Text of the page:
Schematic diagram of the possible outcomes based on participant choice of the smaller sooner or larger later reward for the first three trials of the delay discounting procedure.

Data Analysis

Of 204 individuals that participated, data for 19 were not considered due to nonsystematic discounting, which is similar to previous percentages eliminated based on these criteria [52]. Delay discounting data were considered systematic and used if a.) participants discounted more than $5 across any delay (which assumes delay decreases the value of a reward), and b.) indifference points did not increase across consecutive delays by more than 35% of the larger later reward. Substantial increases in the value of a reward across delays suggests that the value of a reward is enhanced with increased delay. These criteria are based on the expectation of a monotonically decreasing discounting function, and are similar to the algorithm used by Johnson and Bickel [52].

Equation 1 [18] was fit to the median indifference points for each condition using nonlinear regression (GraphPad Prism). Equation 1 was also fit to individual indifference points and the resulting k values were analyzed to compare degree of discounting across conditions. To determine if there was an overall effect of condition on k value (degree of discounting), a Kruskal-Wallis one way analysis of variance (ANOVA) was conducted. This analysis was used because values for k are not normally distributed, and require nonparametric statistics [53]. To further compare k values, follow-up Mann-Whitney independent two-tailed t-tests (used for non-normal distributions like that of k) were performed to assess the impact of natural versus built, natural versus geometric, and geometric versus built conditions on k values. Effect sizes for non-normal distributions (Cliff’s Delta) were also calculated to compare k values across conditions [54]. No other dependent measures were collected or conditions arranged in this study.


Of the total participants, forty-two percent were males, and two percent chose not to respond to the demographic questions. The mean age was 20.88 (SD = 4.59) years old.

k Values

Figure 3 shows the median indifference points decreased as delay increased in each condition; participants viewing scenes of natural environments exhibited less impulsive decision-making (higher indifference points) relative to participants who viewed built environments or geometric shapes. Equation 1 provided a good fit to median indifference points for the natural (R2 = .96; k = .02), built (R2 = .97; k = .07), and geometric conditions (R2 = .98; k = .07). Equation 1 also provided good fits to the indifference points of individual participants (Mdn R2 = .92,.92,.94 for natural, built, and geometric conditions). The median k values were.03,.07, and.06 for the natural, built and geometric conditions respectively. The Kruskal-Wallis one-way ANOVA revealed a significant difference in impulsive decision-making across conditions, F (2, 183) = 6.70, p = .04.

Figure 3. Median indifference points as a function of delay.

The median indifference points as a function of delay (months) for natural (circles), geometric (squares), and built (triangles) conditions. Lines show the best fit of Equation 1 to the median indifference points.

Follow up analysis confirmed that participants who viewed natural environments showed less impulsive decision-making (lower k values) than participants viewing built environments (Mann-Whitney t-test; U = 1405, p = 0.02, Cliff’s Delta = 0.24) or geometric shapes (U = 1546, p = 0.03, Cliff’s Delta = 0.22), with moderate effect sizes across these comparisons. There was no difference in levels of impulsive decision-making shown by participants in the geometric and built conditions (U = 1839, p = .92, Cliff’s Delta = 0.01). In addition to the k values obtained by using Equation 1, the same analyses were applied using delay discounting models proposed by Green and Myerson [55], Rachlin [56], and Takahashi [57], and yielded similar conclusions (data not shown).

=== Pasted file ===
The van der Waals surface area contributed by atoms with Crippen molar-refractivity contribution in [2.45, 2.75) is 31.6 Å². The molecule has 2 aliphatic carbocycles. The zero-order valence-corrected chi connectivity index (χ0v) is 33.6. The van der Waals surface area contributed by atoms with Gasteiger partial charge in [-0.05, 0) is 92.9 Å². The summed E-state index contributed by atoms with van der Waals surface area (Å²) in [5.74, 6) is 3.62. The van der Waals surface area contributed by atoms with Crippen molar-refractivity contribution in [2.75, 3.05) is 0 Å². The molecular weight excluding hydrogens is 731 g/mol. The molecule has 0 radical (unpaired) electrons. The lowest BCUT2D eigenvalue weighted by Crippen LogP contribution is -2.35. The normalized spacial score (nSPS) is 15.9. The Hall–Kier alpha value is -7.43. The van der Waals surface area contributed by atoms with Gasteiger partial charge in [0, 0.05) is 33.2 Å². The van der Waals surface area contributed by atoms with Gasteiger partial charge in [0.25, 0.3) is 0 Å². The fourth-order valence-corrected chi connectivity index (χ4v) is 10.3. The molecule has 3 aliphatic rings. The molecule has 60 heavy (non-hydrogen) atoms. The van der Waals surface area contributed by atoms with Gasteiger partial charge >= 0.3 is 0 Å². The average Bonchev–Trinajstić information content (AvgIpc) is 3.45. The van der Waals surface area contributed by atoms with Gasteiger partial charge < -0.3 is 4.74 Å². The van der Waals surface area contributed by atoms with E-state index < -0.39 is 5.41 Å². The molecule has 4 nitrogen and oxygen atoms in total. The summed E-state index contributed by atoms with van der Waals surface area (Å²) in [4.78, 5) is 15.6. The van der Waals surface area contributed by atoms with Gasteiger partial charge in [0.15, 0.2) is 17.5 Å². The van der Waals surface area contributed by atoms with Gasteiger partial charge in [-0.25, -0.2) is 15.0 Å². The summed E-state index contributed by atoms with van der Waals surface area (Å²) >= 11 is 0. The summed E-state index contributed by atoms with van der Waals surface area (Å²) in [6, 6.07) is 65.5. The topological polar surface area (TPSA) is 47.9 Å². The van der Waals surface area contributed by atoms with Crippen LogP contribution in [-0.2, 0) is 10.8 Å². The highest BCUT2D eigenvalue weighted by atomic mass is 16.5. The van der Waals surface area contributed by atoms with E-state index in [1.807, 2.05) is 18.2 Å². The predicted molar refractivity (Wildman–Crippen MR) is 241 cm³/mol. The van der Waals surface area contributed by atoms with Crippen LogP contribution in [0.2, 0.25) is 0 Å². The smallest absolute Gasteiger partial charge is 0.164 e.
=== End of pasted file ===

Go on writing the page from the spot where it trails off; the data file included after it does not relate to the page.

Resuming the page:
The current study suggests that exposure to natural environments can decrease impulsive decision-making in humans. Exposure to scenes of natural environments resulted in significantly less impulsive decision-making, while viewing scenes of built environments and geometric shapes resulted in similar, higher levels of impulsive decision-making. These data converge with previous research in which similar performance on cognitive tasks was shown by viewing built environments and geometric shapes, yet improved by viewing scenes of nature [10]. Effects of natural versus built environments on mood [7], [8], attention [10], and time perception [49]–or a combination of these influences–could be driving these effects.

Mood induction influences impulsive decision-making [50], and mood is improved in natural environments [7], [8]. Positive mood induction, however, has been shown to elicit more impulsive decision-making [50]. This may be a result of augmented dopaminergic activity related to reward cues, resulting in heightened value of immediate gratification [58] while in a positive mood induced state. Therefore, if mood primarily impacted our current results, natural scenes would increase, rather than decrease, impulsive decision-making. It is important to note, however, that in a previous experiment testing the effects of mood induction on degree of delay discounting [50], the mood induction technique used was not exposure to natural scenes. It is possible that differing mood induction techniques affect degree of delay discounting differently. Enhanced mood is thus unlikely to be the driving mechanism for decreased impulsive decision-making with exposure to natural stimuli, although more research is needed to identify explicitly the effects of using natural scenes to induce mood, and the subsequent influences on degree of delay discounting.